Compare any two graphics cards:
GeForce GTX Titan vs Geforce GTX 690
IntroThe GeForce GTX Titan comes with core clock speeds of 837 MHz on the GPU, and 1502 MHz on the 6144 MB of GDDR5 memory. It features 2688 SPUs along with 224 TAUs and 48 Rasterization Operator Units.
Compare those specifications to the Geforce GTX 690, which comes with clock speeds of 915 MHz on the GPU, and 1502 MHz on the 2048 MB of GDDR5 RAM. It features 1536 SPUs along with 128 TAUs and 32 Rasterization Operator Units.
Power Usage and Theoretical Benchmarks
Power Consumption (Max TDP)
In theory, the Geforce GTX 690 should perform quite a bit faster than the GeForce GTX Titan overall. (explain)
Texel RateThe Geforce GTX 690 should be quite a bit (more or less 25%) more effective at AF than the GeForce GTX Titan. (explain)
Pixel RateThe Geforce GTX 690 should be much (more or less 46%) faster with regards to AA than the GeForce GTX Titan, and also will be able to handle higher screen resolutions while still performing well. (explain)
Please note that the above 'benchmarks' are all just theoretical - the results were calculated based on the card's specifications, and real-world performance may (and probably will) vary at least a bit.
One or more cards in this comparison are multi-core. This means that their bandwidth, texel and pixel rates are theoretically doubled - this does not mean the card will actually perform twice as fast, but only that it should in theory be able to. Actual game benchmarks will give a more accurate idea of what it's capable of.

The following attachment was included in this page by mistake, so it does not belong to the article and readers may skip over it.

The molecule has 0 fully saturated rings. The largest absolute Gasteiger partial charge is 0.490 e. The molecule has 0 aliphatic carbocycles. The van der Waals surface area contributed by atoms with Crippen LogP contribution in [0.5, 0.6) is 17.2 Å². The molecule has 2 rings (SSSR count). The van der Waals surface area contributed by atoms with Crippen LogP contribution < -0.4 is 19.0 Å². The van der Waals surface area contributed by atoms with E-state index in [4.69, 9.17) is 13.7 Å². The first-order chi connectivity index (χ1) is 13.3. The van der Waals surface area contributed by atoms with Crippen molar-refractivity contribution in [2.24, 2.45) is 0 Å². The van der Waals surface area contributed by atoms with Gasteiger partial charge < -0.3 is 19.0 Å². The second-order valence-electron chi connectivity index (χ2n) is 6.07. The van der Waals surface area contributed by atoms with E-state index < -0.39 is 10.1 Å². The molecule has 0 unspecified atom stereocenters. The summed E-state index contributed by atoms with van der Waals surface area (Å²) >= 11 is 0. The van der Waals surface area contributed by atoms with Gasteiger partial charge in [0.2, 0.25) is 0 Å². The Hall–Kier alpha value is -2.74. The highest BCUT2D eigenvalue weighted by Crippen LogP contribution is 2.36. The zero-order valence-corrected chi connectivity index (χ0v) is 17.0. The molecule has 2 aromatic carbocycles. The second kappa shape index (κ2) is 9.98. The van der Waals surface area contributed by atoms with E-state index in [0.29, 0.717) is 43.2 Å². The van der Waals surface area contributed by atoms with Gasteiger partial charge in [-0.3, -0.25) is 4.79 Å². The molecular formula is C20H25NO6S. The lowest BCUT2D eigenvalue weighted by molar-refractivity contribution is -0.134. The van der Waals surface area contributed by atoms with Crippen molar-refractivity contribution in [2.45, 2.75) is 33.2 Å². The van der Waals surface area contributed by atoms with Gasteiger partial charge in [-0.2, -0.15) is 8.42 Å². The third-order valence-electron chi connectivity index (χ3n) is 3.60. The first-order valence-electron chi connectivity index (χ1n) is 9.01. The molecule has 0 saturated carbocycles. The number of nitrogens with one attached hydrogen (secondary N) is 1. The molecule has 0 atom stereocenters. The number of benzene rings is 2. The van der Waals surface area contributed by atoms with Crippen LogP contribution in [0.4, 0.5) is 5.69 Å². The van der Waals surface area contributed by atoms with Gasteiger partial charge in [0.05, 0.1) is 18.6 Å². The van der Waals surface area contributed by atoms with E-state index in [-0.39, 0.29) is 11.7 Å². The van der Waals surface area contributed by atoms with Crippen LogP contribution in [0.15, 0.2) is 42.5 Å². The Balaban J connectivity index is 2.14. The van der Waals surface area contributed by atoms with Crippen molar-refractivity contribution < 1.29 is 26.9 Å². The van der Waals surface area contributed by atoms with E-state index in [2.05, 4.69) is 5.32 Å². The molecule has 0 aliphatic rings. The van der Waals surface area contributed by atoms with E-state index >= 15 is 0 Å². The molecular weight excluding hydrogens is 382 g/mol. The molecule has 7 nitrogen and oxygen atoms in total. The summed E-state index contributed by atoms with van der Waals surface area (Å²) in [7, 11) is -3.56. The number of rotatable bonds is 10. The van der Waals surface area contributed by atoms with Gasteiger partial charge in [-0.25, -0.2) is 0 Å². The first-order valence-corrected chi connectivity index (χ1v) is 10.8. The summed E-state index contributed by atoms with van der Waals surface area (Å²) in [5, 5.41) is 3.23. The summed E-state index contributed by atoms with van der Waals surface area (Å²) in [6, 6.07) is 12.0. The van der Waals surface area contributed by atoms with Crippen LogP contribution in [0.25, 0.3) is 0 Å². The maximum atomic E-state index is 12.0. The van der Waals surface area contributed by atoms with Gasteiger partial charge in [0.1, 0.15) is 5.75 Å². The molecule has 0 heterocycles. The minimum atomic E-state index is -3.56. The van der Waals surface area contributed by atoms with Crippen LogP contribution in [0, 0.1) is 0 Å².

Please note that the price comparisons are based on search keywords - sometimes it might show cards with very similar names that are not exactly the same as the one chosen in the comparison. We do try to filter out the wrong results as best we can, though.
Memory Bandwidth: Memory bandwidth is the max amount of information (counted in megabytes per second) that can be transported over the external memory interface within a second. The number is calculated by multiplying the card's bus width by the speed of its memory. If it uses DDR type RAM, it should be multiplied by 2 once again. If it uses DDR5, multiply by ANOTHER 2x. The higher the bandwidth is, the faster the card will be in general. It especially helps with anti-aliasing, HDR and higher screen resolutions.
Texel Rate: Texel rate is the maximum texture map elements (texels) that are applied in one second. This figure is worked out by multiplying the total texture units by the core speed of the chip. The higher the texel rate, the better the video card will be at handling texture filtering (anisotropic filtering - AF). It is measured in millions of texels applied in one second.
Pixel Rate: Pixel rate is the maximum number of pixels that the graphics chip can possibly write to its local memory per second - measured in millions of pixels per second. The number is worked out by multiplying the amount of Render Output Units by the clock speed of the card. ROPs (Raster Operations Pipelines - aka Render Output Units) are responsible for drawing the pixels (image) on the screen. The actual pixel fill rate also depends on many other factors, especially the memory bandwidth of the card - the lower the memory bandwidth is, the lower the ability to reach the maximum fill rate.